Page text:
9. Taxis

As previously noted in this blog, taxis are a fundamental part of life in the UAE.  You will all be relieved to know that things have improved a great deal in the 4 years I’ve lived here.  Once upon a time to get into a taxi was to put your fate in the hands of a complete stranger; a stranger whose personal hygiene was as questionable as his ability to drive.  But it must be said that the UAE has done a good job in improving the experience and overall standards.  But there are still some drivers who fly under the radar of good, upstanding principles.

I use taxis a fair bit, primarily to take me to and from hotel bars; they are an important tool for me.  The other day I went for a beer.  The first step of the challenge was to acquire myself a taxi.  I stood by the main road near home and waited for about 5 minutes.  Like all roads in Al Ain there are 3 lanes on both sides.  I saw from afar that one of the old fashioned Toyota Corolla white and gold taxis was gently approaching on the inside lane.  I never ride in these, too many bad memories.  It’s all well and good reaching your destination quickly, but upside down and on fire?  He drove by politely in case he thought I hadn’t seen him.  No thanks mate, I’ll wait for a silver one.

No thanks mate, I'll get the next one...

Another few minutes past and in the outside lane a silver taxi appeared.  Obscured by heavy traffic I accepted that he a) wouldn’t see me and b) would be unable to get across to the inside lane and stop for me.  I was wrong.  He did see me; seconds later he was swerving across the road sending other cars and even a bus into all other directions, leaving a trail of twisted metal and fire in his wake.  I admired his passion for the job but entered the car with caution, fearing that he would drive off whilst I was still saddling up.

Once I was seated I told him my desired destination and went to fasten my seatbelt.  I had a belt, but unfortunately there was no clip.  We were already travelling at break neck speed, in the wrong lane, I was in too deep.  I had to think fast, faster than he was driving at least. I held on to the plastic handle above the rear passenger door with my right hand and positioned my left leg up against the front passenger seat, hoping it would hold in the event of a collision.  I had planned to use my left hand on the hand brake if the driver passed out; I had to consider all possibilities.  We careered around the first roundabout in the wrong lane, ducking and diving through the other cars, they were everywhere.  The horns; they were so loud.  He continued to floor it seemingly unaware of the carnage he was leaving behind.

As we reached warp speed I felt it was appropriate to begin reciting the Lord’s Prayer.  But there was no time.  I must have blacked out a little as we arrived at the hotel moments later.  I tried stabbing myself with a key to see if I was still alive.  I was.  It was truly a miracle.  Pale faced and quivering I handed Mad Max his small fee and exited the cab promptly.  I have seldom needed a beer that badly.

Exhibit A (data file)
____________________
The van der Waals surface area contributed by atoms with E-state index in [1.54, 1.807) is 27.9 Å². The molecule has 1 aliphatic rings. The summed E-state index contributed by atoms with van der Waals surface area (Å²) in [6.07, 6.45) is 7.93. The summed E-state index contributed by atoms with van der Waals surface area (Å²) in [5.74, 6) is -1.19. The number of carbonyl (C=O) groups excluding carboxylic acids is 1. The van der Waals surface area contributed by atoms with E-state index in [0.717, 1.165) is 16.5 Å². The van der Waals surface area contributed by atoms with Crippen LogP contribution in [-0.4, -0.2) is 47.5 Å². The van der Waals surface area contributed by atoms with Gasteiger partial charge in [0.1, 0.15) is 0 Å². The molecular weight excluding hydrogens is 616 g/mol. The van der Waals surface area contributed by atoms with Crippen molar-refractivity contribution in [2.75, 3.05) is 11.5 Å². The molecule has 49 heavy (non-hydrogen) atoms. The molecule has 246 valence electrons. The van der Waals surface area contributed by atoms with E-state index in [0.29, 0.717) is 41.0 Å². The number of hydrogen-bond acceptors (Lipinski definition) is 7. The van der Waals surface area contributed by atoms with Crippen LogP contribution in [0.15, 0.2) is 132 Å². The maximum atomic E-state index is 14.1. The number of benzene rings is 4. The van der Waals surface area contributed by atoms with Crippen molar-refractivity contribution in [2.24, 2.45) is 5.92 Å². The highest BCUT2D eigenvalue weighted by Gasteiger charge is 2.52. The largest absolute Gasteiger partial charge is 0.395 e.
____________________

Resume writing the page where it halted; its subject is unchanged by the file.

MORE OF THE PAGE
In hindsight I could have done more.  I could have told him to slow down for starters.  I could have got him to stop so I could get out and wait for another taxi, one with seatbelts.  I wondered what the journey in the white and gold old style taxi might have been like.  But after all I did arrive “safely” with lady luck firmly on my side.

I like to offer solutions or advice to my readers, after all that is the purpose of the blog (or so I like to believe).  So if you’re waiting for a taxi, and he approaches at a steady speed in the right lane and puts his hazard lights on before gently stopping, he will have seat belts and will provide you with a safe trip at a comfortable velocity.  If he swerves across three lanes causing a bus to explode then the odds are that the seatbelts have long since been cut out by firemen who tried to save the life of the previous passenger.  This added with the possibility of arriving at your destination sliding on the roof in a ball of flame will not make for a nice trip. You’re better off letting him go and waiting for another one.

Technically it should be silver.  But use your instincts…

 

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4 thoughts on “9. Taxis

  1. Bev says:

    love your blogs 🙂
    Bev

  2. Robin says:

    I feel your pain and enjoy your blog. Being from America I have at least driven on the same side of the road but yes that is where the similarties end. The west coast has never seen roundabouts so that was my big fear that keep me in taxis longer that I wanted. It was about two weeks and now I drive as bad as the locals to protect my ass. Keep em coming.

  3. Thanks folks. Feel free to share your own stories on here!

    Marty

  4. Anita Mac says:

    Wow – talk about crazy taxi experiences!

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